Alice Guy Blaché was there from almost the beginning, yet she has been slowly forgot about. What are others remembered from the early days of cinema and this wonderful lady has been forgotten. She had a career that lasted 24 years. Find out on this episode of Old Man Kelley on Film.
On December 26, 1895 at the Salon Indien du Grand Café in Paris, a 20-minute presentation of 10 shorts films became the talk of Paris. It wasn’t the first time people had paid to watch a movie, but this event change entertainment forever, so much so, we get the word Cinema from the device that made it all possible. This is the story of Auguste and Louis Lumière and their invention, the cinematograph!
In 1903 that G. A. Smith did something that would change filmmaking forever! In his film called Sick Kitten, he did something unexpected. Smith wanted to the audience to see the cat eating its medicine, so he did something that most filmmakers at the time thought would confuse an audience, he cut to a different shot, a close up. This was different to what he had done in the past. There was no telescope point of view, just a cut to a close up to show more detail of the same action. This is a huge change to the way films were being done. It was slowly being realized that films were not theater, and viewpoints in film could vary to give a clearer image or message to the audience. In this situation, Smith wanted to show a more detailed shot of the cat getting its medicine, but soon filmmakers would realize they can vary shots and angles for all different reason.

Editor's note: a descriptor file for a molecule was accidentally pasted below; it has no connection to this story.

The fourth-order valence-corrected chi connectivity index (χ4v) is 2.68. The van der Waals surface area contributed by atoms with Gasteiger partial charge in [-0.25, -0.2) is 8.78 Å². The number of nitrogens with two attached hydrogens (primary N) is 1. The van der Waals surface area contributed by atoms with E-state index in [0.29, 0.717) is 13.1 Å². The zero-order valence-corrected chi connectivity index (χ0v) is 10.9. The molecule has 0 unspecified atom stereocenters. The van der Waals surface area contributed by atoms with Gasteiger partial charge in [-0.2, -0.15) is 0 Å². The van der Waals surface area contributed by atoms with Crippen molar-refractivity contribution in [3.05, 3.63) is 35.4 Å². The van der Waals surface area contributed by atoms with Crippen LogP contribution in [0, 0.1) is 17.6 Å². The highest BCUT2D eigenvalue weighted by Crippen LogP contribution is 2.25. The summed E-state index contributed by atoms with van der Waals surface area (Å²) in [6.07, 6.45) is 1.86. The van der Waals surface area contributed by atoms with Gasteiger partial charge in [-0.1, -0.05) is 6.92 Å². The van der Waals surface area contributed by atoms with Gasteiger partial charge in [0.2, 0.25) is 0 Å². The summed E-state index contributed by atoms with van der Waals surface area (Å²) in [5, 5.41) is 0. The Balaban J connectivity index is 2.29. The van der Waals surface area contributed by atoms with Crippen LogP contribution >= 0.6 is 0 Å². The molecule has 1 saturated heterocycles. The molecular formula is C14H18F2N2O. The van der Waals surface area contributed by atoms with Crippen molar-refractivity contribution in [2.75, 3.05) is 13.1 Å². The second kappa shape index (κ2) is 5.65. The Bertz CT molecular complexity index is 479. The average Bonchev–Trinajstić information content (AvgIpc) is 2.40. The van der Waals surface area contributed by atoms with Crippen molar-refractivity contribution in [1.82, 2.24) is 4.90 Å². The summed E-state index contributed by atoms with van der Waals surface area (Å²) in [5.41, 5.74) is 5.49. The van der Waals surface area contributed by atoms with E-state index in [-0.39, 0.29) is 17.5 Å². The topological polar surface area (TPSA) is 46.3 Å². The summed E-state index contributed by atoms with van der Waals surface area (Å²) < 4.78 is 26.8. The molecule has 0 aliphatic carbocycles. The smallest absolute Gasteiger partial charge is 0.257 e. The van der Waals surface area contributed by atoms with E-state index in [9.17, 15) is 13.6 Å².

The year is coming to an end and we at Coffee With Jeff thank all those that support the show. Your emails and messages on Facebook and Twitter are always a great thrill to read. And we actually sold a mug this year! Wow!
This is just a reminder that all the video work and podcasts are available for your viewing by clicking on the tabs on the right of this page.
Yesterday I published the last podcast episode for the year. I will be back in January with all new shows. I was really happy with my last show of the year in which I did three separate stories of the different toys from my childhood, Silly Putty, The Magic 8-Ball, and the Slinky. All three, I thought, have interesting stories. The thing is, I could really see the show going more of that direction in the future, a few short stories, rather than a long one.
And I am hoping to do better in 2017 with our video work. I love working with video and really hope to improve the entertainment value in these videos. For all of you have not been to my YouTube Channel, please do so. I would be forever grateful.
Thanks again for a fantastic year, and I truly hope you have a wonderful holiday
A listener to the Coffee With Jeff podcast named Tina sent me these photos. The were of her mother, Lillian, who was one of the Women’s Airforce Service Pilot during World War two. We did a story on the WASP’s and you can listen to it by clocking here. CWJ Show 52. I hope it did justice to those brave women who had to fight their own government to help in the war effort. Thanks Tina, your Mom was truly a beautiful woman!